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N.Y. Veh. & Traf. Law § 1210(a), which prohibits a person in charge of a vehicle from leaving it unattended without removing or hiding the key, deters theft and injury from the operation of motor vehicles by unauthorized persons. In the view of the Supreme Court of New York, Appellate Division, however, its provisions are plainly not designed to protect such unauthorized users from the consequences of their own actions.
After the driver left the keys in the ignition while she ran an errand, a resident of a nearby psychiatric center drove off in the vehicle and died when it struck a tree. The resident's administrator filed a negligence action against the driver and the car owner, and he sought summary judgment on the grounds that the driver's violation of § 1210(a) was the proximate cause of the resident's death. The driver and the car owner filed a motion for summary judgment to dismiss the complaint. The trial court denied both motions, and both parties appealed.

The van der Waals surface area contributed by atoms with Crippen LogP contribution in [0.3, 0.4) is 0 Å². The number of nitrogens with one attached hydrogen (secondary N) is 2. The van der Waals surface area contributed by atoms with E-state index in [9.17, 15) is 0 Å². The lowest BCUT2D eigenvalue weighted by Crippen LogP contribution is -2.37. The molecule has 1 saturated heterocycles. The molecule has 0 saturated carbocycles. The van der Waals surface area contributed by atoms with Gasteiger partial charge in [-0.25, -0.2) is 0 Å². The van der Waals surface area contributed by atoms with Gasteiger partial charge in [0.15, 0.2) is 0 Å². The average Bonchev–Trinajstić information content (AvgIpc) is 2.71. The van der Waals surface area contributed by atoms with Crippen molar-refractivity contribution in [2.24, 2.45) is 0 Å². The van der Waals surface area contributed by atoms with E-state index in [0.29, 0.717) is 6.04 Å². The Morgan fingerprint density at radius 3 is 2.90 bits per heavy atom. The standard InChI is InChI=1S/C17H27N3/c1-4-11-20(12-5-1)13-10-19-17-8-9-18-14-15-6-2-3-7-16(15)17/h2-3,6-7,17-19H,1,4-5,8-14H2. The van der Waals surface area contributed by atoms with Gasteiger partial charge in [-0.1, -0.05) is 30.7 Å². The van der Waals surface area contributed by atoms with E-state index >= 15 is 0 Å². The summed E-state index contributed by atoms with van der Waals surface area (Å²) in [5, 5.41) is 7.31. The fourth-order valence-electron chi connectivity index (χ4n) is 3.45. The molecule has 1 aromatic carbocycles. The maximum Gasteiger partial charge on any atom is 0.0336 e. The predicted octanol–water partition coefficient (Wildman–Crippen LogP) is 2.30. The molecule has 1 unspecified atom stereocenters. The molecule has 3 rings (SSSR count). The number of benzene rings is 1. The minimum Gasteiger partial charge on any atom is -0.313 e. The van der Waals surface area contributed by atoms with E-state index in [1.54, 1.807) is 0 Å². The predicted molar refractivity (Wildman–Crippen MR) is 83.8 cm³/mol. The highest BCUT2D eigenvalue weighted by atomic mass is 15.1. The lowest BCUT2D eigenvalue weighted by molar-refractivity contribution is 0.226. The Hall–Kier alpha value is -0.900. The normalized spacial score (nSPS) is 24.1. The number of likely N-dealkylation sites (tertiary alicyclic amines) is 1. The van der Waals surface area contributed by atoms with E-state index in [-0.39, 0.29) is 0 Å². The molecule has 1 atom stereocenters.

The court affirmed the judgment that denied the parties' motions for summary judgment. The court held that § 1210(a), which prohibited the driver from leaving the car unattended without removing or hiding the key, was enacted to deter theft and injury from the operation of motor vehicles by unauthorized persons. However, its provisions were not designed to protect such unauthorized users from the consequences of their own actions and the statute could not act as the basis for a finding of proximate cause. Furthermore, the motion for summary judgment filed by the driver and the car owner were properly denied because there were obvious factual issues to be resolved in determining their liability.